Integrating Against the Euler Characteristic
Posted by Tom Leinster
The Euler characteristic of topological spaces behaves something like a measure. For example, under suitable hypotheses,
$\chi(X \cup Y) = \chi(X) + \chi(Y) - \chi(X \cap Y).$
One of the main things you can do with a measure is integrate with respect to it — or ‘against’ it, as they say.
So: what happens if you try to integrate against the Euler characteristic?
I don’t completely understand the answer myself, but I’ll explain as well as I can. Along the way, we’ll see:
- how this train of thought helps us to define Euler characteristic
- how it also leads to the notion of curvature.
Simple functions on the line
Let’s begin in one dimension. Our aim is to define the integral $\int f \; d \chi$ for suitable functions $f\colon \mathbf{R} \to \mathbf{R}$.
Whatever we think Euler characteristic is, the Euler characteristic of a compact, nonempty interval $A$ should be $1$. So, writing $I_A$ for the indicator function (or characteristic function) of $A$, we should have
$\int I_A \;d \chi = 1.$
Since integration is supposed to be linear, this tells us how we must integrate any finite linear combination of indicator functions of compact nonempy intervals. I’ll call these simple functions on $\mathbf{R}$. So, for a simple function
$f = \sum_{r = 1}^k c_r I_{A_r},$
where each $A_r$ is a compact nonempty interval, we should have
$\int f \;d \chi = \sum_{r = 1}^k c_r.$
Do I hear you sigh? If you’ve seen this kind of thing before, you’ll recognize the standard problem: the definition isn’t obviously consistent, since $f$ can be expressed as a combination of indicator functions in multiple ways, and maybe these give multiple different values for the integral. In that case, you’ll also know that the standard solution, involving common refinements, is pretty tedious work.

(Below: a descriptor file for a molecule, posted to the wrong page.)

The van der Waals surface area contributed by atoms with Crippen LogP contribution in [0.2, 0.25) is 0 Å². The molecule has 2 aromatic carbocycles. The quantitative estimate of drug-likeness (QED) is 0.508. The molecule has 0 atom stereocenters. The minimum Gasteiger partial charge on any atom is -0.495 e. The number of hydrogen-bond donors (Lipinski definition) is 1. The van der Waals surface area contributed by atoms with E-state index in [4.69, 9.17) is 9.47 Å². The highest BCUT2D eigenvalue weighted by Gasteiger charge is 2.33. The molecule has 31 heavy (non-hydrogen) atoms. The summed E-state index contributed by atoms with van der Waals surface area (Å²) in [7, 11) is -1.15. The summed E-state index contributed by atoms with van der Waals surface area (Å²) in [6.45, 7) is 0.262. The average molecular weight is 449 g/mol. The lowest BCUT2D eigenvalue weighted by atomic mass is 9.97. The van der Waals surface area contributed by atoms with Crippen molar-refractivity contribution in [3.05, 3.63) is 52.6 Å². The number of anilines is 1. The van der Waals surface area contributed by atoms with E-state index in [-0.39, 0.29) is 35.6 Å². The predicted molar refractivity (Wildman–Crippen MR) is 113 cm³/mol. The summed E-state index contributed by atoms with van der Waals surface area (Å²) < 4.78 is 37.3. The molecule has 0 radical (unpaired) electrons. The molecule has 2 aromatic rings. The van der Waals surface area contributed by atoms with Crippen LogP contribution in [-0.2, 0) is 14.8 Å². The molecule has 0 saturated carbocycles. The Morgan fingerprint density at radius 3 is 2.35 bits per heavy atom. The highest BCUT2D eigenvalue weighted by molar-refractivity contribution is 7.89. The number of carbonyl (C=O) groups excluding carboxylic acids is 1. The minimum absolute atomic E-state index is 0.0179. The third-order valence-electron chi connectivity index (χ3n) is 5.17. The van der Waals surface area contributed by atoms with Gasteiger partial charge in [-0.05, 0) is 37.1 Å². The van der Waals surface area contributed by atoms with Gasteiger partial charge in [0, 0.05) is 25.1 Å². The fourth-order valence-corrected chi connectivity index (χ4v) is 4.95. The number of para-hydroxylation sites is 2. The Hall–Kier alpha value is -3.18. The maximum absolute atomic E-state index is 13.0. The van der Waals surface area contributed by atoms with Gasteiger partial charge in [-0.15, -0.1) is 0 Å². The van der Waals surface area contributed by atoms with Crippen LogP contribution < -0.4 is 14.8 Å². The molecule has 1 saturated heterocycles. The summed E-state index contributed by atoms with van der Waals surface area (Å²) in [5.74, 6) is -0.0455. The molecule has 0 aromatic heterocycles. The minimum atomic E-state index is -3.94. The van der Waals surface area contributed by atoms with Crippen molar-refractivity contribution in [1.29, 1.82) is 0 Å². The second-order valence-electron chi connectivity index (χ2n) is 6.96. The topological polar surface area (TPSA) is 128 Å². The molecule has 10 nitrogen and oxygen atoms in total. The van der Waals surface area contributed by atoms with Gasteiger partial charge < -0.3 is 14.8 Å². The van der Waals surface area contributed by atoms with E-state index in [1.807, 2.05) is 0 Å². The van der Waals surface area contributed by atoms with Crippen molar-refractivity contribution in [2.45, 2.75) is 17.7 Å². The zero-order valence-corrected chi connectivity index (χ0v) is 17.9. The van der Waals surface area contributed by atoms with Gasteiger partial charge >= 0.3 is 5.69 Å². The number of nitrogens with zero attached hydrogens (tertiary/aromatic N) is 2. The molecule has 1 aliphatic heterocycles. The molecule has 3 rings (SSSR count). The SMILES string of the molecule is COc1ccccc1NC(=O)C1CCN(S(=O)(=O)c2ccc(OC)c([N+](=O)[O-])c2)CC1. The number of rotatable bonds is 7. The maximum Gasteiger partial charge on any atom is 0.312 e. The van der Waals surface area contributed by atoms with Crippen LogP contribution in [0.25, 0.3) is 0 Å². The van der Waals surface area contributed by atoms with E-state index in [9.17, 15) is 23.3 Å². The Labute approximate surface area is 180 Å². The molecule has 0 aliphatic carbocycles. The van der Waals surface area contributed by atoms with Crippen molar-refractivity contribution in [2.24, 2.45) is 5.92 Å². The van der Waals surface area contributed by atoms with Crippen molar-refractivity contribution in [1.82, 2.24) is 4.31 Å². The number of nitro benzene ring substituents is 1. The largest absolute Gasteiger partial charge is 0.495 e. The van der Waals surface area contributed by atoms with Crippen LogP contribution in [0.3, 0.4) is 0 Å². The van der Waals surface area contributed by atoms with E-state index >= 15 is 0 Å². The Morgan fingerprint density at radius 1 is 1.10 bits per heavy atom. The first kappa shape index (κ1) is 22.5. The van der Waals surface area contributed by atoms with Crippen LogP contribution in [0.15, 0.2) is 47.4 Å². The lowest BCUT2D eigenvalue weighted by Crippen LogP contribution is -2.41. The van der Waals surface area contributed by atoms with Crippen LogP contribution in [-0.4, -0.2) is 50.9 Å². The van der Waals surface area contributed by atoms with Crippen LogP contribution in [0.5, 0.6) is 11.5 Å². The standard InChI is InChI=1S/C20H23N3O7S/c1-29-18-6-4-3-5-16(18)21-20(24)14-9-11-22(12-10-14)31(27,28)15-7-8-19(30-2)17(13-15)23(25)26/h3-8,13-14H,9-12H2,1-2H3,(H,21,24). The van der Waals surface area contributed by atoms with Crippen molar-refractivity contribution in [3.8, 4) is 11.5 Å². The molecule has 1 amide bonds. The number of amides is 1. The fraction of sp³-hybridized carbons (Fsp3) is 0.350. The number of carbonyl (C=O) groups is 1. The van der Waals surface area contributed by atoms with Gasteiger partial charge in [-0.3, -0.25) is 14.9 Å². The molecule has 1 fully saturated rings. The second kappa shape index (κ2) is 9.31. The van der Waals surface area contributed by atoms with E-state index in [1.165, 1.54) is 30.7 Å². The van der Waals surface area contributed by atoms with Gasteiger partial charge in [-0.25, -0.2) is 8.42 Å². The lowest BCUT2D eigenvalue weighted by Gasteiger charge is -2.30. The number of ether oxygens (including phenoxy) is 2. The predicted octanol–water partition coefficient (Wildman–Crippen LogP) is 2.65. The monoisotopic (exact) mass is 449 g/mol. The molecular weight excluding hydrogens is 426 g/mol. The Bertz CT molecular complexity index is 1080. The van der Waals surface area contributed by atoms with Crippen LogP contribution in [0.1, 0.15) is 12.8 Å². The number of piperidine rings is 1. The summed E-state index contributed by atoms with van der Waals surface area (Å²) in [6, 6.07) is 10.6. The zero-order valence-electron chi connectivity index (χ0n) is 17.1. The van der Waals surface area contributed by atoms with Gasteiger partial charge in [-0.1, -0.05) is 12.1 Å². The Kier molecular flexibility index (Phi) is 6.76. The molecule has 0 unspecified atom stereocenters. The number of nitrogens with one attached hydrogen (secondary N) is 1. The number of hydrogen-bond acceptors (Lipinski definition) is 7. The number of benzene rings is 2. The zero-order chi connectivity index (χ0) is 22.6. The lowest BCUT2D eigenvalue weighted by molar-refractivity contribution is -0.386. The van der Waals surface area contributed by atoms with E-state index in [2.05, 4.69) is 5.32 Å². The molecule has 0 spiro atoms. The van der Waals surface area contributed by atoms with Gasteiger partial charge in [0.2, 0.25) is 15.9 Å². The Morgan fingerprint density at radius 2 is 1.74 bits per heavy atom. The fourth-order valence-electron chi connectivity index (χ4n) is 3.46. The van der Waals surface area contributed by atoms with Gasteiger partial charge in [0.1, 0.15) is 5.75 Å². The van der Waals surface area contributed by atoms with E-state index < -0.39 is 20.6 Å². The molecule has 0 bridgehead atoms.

Happily, we can avoid it. Here’s how. For a simple function $f$, put
$J(f) = \sum_{x \in \mathbf{R}} (f(x) - f(x-))$
where $f(x-)$ means $lim_{\varepsilon \to 0+} f(x - \varepsilon)$. This quantity $J(f)$ is well-defined, linear in $f$, and takes value $1$ when $f$ is the indicator function of a compact nonempty interval. So, $J(f) = \sum c_r$ whenever $f = \sum c_r I_{A_r}$. We therefore put
$\int f \;d \chi = J(f),$
and the consistency problem evaporates.
Let’s have some examples. What, for instance, is the integral against the Euler characteristic of this function?
The solid and empty circles indicate that $f(a) = f(b) = 0$. So
$f = 3I_{(a, b)} = 3I_{[a, b]} - 3I_{[a, a]} - 3I_{[b, b]}$
and
$\int f \;d\chi = 3 - 3 - 3 = -3.$
Since $f = 3I_{(a, b)}$, this tells us that we’re treating the Euler characteristic of the open interval $(a, b)$ as $-1$. That might strike you as wrong if you’re used to Euler characteristic being invariant under homotopy equivalence. But as James Propp pointed out long ago, there’s a tension between the requirement that Euler characteristic is homotopy-invariant and the requirement that it behaves like a finitely additive measure. You can’t have both at once. (See also John Baez’s excellent talk on the mysteries of counting.) Here we’re not worrying about homotopy invariance; we’re using what Propp would call ‘Euler measure’.
What about this function?
It’s not hard to see that $\int g \;d\chi = 7$, whatever the unlabelled values on the axes might happen to be. I chose the letter $J$ to stand for ‘jump’: $J(f) = \int f \;d\chi$ is the total vertical jump occurring at jump discontinuities from the left.
One more example: what is the integral against the Euler characteristic of the following function?
Here
$h = 3 I_{[a, d]} + 5 I_{[a, b]} + I_{[c, d]},$
so
$\int h \;d\chi = 3 + 5 + 1 = 9$